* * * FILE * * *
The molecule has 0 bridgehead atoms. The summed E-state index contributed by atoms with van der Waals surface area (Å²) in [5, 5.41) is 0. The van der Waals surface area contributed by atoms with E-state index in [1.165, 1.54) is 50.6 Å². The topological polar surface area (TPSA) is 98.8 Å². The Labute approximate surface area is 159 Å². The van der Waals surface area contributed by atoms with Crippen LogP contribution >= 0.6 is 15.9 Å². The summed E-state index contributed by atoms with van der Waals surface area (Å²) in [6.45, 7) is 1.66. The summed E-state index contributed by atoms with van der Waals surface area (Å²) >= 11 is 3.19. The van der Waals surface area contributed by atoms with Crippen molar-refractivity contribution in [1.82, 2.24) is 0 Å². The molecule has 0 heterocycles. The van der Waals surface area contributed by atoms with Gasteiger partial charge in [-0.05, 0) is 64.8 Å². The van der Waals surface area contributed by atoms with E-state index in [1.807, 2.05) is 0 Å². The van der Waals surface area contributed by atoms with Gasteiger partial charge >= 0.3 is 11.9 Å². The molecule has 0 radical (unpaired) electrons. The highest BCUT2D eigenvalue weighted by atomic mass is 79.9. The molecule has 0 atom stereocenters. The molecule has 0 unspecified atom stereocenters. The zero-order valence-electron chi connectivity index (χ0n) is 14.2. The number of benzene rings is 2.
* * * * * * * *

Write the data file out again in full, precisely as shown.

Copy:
The molecule has 0 bridgehead atoms. The summed E-state index contributed by atoms with van der Waals surface area (Å²) in [5, 5.41) is 0. The van der Waals surface area contributed by atoms with E-state index in [1.165, 1.54) is 50.6 Å². The topological polar surface area (TPSA) is 98.8 Å². The Labute approximate surface area is 159 Å². The van der Waals surface area contributed by atoms with Crippen LogP contribution >= 0.6 is 15.9 Å². The summed E-state index contributed by atoms with van der Waals surface area (Å²) in [6.45, 7) is 1.66. The summed E-state index contributed by atoms with van der Waals surface area (Å²) >= 11 is 3.19. The van der Waals surface area contributed by atoms with Crippen molar-refractivity contribution in [1.82, 2.24) is 0 Å². The molecule has 0 heterocycles. The van der Waals surface area contributed by atoms with Gasteiger partial charge in [-0.05, 0) is 64.8 Å². The van der Waals surface area contributed by atoms with E-state index in [1.807, 2.05) is 0 Å². The van der Waals surface area contributed by atoms with Gasteiger partial charge >= 0.3 is 11.9 Å². The molecule has 0 radical (unpaired) electrons. The highest BCUT2D eigenvalue weighted by atomic mass is 79.9. The molecule has 0 atom stereocenters. The molecule has 0 unspecified atom stereocenters. The zero-order valence-electron chi connectivity index (χ0n) is 14.2. The number of benzene rings is 2.